The next Pandora’s box, one the United States has already opened and soon will be trying to shut, is the use of drones for transnational surveillance and assassinations of terrorist suspects without due process. Friends and foes alike have seen the cost effective capability of a drone in rendering destruction and killing and all are rushing to develop their me-too ability.
The day is nigh when Americans will be troubled by the prospect of encountering drones operated remotely and in the hands of someone holding a grudge against America. We will then, again, have to expend endless diplomatic efforts in proselytizing the idea of “do as I say and not as I do.”
As for China, it has in its way been trying to tell the United States that it does not hold a grudge. In typically understated signals, China has let Washington know that it possesses silent running submarines, stealth planes and missiles capable of downing communication satellites. China even went out of its way to make sure that American intelligence got a full picture of its nuclear weapons technology, as suggested by nuclear scientist Daniel Stillman of the Los Alamos National Laboratory. The latest airshows in China are displaying a large array of domestically manufactured drones.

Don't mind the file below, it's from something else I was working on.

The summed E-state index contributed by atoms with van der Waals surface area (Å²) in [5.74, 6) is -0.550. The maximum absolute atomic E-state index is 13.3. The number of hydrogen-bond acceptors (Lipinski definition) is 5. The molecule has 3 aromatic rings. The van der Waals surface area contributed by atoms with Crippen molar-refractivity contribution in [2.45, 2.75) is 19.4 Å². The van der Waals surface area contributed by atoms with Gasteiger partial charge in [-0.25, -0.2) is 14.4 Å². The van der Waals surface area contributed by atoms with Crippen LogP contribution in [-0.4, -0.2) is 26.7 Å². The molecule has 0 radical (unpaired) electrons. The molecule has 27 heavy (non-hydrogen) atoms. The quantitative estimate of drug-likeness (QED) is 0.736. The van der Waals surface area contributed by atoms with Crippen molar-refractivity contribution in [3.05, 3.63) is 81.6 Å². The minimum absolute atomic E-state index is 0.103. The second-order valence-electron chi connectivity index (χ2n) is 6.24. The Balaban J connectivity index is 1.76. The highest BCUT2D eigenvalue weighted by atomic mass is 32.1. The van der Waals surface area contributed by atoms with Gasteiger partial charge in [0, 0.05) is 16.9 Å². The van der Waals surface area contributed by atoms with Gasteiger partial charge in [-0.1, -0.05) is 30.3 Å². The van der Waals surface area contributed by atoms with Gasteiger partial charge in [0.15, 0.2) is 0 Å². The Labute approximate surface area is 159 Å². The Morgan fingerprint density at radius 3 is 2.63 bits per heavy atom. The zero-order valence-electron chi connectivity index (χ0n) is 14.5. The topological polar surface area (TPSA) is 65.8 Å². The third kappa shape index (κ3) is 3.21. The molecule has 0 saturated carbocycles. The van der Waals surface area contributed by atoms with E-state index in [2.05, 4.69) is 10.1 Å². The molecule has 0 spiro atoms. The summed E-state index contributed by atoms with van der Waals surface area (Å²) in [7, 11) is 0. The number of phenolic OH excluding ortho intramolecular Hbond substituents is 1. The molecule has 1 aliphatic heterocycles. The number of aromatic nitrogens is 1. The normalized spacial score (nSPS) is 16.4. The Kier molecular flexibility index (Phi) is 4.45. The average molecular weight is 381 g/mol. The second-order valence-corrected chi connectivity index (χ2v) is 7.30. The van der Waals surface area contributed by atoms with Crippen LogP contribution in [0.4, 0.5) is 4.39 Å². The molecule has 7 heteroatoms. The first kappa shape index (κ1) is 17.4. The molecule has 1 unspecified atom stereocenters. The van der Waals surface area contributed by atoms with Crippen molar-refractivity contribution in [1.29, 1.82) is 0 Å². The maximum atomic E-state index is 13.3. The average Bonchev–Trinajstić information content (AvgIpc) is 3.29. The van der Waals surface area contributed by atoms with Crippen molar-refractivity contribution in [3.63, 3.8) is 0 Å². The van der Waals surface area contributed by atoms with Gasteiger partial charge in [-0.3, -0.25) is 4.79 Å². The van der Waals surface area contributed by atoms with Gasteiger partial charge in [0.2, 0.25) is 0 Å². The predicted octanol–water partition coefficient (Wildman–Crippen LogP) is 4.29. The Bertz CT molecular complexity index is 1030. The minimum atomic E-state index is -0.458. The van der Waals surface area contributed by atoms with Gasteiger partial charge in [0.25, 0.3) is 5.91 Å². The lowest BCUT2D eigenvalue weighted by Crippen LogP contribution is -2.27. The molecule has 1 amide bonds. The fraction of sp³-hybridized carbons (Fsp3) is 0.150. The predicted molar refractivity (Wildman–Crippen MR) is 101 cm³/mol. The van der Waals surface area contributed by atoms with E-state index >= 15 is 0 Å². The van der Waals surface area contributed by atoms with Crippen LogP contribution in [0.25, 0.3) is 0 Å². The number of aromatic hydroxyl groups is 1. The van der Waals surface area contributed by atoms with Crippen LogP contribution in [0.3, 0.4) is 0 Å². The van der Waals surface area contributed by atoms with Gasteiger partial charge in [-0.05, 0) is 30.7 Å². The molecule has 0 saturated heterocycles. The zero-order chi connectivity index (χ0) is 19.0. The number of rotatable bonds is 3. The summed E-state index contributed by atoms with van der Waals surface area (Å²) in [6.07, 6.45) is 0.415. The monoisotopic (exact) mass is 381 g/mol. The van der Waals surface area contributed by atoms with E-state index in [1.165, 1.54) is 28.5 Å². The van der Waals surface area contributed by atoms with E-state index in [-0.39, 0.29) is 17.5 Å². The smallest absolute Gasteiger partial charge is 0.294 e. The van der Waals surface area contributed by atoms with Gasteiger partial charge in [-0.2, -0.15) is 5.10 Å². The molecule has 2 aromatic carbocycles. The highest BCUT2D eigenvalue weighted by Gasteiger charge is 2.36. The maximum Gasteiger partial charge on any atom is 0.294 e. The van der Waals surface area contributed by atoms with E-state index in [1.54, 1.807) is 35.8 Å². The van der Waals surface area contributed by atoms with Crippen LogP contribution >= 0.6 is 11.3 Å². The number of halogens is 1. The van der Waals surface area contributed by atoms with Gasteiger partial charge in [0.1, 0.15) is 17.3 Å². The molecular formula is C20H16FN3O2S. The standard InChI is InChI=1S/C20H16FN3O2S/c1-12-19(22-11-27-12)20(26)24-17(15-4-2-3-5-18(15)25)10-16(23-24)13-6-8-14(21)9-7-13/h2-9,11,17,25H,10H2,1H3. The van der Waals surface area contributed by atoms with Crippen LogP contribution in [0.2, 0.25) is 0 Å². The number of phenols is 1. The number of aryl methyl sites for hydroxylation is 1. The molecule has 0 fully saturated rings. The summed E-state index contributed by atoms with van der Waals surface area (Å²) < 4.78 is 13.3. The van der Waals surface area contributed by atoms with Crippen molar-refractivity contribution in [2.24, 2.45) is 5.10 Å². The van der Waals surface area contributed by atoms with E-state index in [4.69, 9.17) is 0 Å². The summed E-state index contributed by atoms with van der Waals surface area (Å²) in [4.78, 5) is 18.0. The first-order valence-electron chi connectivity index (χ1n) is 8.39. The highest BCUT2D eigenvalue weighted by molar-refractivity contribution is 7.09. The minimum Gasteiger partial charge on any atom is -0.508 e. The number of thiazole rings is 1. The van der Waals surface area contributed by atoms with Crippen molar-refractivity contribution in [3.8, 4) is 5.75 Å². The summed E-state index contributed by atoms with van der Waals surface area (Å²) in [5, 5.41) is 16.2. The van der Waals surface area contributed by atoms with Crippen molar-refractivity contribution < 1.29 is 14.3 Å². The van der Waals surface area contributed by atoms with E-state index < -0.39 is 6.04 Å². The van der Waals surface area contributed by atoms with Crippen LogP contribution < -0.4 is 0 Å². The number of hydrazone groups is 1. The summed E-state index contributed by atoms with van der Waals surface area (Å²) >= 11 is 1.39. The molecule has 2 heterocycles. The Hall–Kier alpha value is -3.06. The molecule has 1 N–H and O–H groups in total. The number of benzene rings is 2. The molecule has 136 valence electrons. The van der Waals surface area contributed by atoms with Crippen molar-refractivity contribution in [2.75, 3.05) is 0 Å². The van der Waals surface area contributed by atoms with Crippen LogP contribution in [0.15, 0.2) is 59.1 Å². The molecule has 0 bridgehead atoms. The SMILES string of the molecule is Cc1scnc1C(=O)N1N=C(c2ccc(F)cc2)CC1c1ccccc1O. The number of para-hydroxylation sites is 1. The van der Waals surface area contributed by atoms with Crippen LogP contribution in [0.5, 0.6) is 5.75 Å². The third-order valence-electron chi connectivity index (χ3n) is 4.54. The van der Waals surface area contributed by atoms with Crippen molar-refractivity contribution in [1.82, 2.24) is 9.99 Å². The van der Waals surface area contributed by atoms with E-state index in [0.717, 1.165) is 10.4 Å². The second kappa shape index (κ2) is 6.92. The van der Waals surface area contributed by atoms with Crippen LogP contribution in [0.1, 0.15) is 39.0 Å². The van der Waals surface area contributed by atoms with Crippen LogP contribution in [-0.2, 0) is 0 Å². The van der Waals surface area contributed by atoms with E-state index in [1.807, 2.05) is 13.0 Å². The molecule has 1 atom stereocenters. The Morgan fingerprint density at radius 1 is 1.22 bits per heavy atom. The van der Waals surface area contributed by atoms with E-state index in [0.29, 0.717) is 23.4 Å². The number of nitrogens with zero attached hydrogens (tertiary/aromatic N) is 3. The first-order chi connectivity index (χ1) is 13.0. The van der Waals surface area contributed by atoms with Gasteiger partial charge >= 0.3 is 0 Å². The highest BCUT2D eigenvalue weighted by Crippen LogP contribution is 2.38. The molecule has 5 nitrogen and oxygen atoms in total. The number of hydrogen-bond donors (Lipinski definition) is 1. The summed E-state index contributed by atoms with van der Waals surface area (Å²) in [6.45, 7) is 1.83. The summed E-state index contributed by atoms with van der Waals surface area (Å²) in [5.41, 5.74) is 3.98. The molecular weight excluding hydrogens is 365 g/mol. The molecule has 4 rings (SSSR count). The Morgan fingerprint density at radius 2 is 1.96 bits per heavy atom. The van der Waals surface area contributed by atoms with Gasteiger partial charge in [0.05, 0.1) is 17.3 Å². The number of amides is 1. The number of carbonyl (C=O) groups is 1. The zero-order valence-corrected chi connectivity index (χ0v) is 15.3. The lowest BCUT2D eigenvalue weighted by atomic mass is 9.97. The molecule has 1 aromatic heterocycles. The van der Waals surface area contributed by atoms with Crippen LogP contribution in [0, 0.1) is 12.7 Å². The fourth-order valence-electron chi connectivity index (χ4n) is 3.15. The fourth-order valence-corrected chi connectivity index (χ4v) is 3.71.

Indeed, China appears to be practicing a porcupine defense strategy, i.e., peaceful intentions but beware of the ability to retaliate in kind. Some have suggested that the alleged PLA hacking has been deliberately sloppy, thus leaving visible trails to let the United States know that China too possesses cyber warfare capability.
Cyber espionage and warfare are serious problems that are here to stay. Washington needs to develop effective, long-term countermeasures and a thoughtful and balanced diplomacy. Singling out China as the sole villain without critically examining what other nations are doing, including us, is counterproductive, potentially misleading and in the long run, harmful to our national interests and world peace.
Dr. George Koo is international business consultant and board member of New America Media. Professor Ling-chi Wang is a retired professor of Asian American history at the University of California, Berkeley.